(Bloomberg) -- The European Commission is consulting with its lawyers on whether it’s legal for banks to charge a negative interest rate on basic deposit accounts after the practice came under heavy criticism in Denmark.

The Danish Financial Supervisory Authority asked the commission in December to consider the question after the Nordic country’s consumer ombudsman said negative rates constituted an unreasonable fee. The regulator expects an update from the Commission on the process, given the political debate going on in Denmark regarding negative rates, it said in a statement on Friday.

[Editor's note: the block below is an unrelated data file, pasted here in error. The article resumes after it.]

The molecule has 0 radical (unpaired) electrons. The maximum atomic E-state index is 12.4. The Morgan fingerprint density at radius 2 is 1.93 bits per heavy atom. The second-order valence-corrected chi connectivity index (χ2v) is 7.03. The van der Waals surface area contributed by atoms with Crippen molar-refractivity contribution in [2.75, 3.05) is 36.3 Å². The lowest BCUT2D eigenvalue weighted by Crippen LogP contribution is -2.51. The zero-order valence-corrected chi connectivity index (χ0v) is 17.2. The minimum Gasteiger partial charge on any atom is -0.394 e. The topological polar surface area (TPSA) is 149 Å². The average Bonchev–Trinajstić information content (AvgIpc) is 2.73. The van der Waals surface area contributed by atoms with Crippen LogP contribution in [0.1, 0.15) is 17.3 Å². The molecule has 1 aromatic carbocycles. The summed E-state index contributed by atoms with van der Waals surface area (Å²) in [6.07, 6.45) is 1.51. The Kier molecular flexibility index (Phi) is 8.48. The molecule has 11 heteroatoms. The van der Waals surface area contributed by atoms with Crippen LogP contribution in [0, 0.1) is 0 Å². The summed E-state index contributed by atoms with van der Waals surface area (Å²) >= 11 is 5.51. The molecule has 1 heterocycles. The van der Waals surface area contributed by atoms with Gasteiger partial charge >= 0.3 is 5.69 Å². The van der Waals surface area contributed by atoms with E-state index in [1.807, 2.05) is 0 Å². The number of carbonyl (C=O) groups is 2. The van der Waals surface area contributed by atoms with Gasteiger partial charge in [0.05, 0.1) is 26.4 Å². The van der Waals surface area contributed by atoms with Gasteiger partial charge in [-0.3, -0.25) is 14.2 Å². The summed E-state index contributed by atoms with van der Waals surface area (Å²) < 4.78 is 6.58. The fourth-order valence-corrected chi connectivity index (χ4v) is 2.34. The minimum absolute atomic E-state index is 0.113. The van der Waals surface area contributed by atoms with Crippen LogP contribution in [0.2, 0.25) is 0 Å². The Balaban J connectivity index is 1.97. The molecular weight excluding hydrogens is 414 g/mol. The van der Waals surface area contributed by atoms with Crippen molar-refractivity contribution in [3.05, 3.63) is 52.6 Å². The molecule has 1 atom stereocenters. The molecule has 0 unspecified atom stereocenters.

Danish politicians have come down hard on banks for imposing negative rates, particularly on basic accounts. But the industry says their rates reflect that of the Danish central bank, which cut its key rate below zero in 2012, making Denmark the country with the longest stretch of sub-zero monetary policy.

The Copenhagen-based FSA has told banks they can set negative rates provided they give clients advance notice.



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